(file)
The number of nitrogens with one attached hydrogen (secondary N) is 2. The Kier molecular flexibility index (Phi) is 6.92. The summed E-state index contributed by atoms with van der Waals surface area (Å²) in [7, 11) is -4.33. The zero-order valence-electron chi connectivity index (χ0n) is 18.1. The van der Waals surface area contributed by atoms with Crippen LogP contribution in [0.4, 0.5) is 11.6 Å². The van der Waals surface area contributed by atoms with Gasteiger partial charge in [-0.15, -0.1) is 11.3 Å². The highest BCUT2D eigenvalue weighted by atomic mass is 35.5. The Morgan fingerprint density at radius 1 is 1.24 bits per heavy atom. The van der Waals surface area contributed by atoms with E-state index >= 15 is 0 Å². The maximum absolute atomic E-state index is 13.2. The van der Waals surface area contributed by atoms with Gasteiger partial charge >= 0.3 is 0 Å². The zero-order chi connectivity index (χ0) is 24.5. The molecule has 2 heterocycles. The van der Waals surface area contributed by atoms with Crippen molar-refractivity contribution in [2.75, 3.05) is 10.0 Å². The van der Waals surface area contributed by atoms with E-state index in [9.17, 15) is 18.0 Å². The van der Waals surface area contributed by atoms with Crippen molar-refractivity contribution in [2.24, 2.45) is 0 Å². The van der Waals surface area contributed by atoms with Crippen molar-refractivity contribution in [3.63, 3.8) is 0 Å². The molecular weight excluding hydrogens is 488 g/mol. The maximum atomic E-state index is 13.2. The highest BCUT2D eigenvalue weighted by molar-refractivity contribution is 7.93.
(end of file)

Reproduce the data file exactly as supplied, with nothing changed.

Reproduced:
The number of nitrogens with one attached hydrogen (secondary N) is 2. The Kier molecular flexibility index (Phi) is 6.92. The summed E-state index contributed by atoms with van der Waals surface area (Å²) in [7, 11) is -4.33. The zero-order valence-electron chi connectivity index (χ0n) is 18.1. The van der Waals surface area contributed by atoms with Crippen LogP contribution in [0.4, 0.5) is 11.6 Å². The van der Waals surface area contributed by atoms with Gasteiger partial charge in [-0.15, -0.1) is 11.3 Å². The highest BCUT2D eigenvalue weighted by atomic mass is 35.5. The Morgan fingerprint density at radius 1 is 1.24 bits per heavy atom. The van der Waals surface area contributed by atoms with E-state index >= 15 is 0 Å². The maximum absolute atomic E-state index is 13.2. The van der Waals surface area contributed by atoms with Gasteiger partial charge >= 0.3 is 0 Å². The zero-order chi connectivity index (χ0) is 24.5. The molecule has 2 heterocycles. The van der Waals surface area contributed by atoms with Crippen molar-refractivity contribution in [2.75, 3.05) is 10.0 Å². The van der Waals surface area contributed by atoms with E-state index in [9.17, 15) is 18.0 Å². The van der Waals surface area contributed by atoms with Crippen molar-refractivity contribution in [2.24, 2.45) is 0 Å². The van der Waals surface area contributed by atoms with Crippen molar-refractivity contribution in [3.63, 3.8) is 0 Å². The molecular weight excluding hydrogens is 488 g/mol. The maximum atomic E-state index is 13.2. The highest BCUT2D eigenvalue weighted by molar-refractivity contribution is 7.93.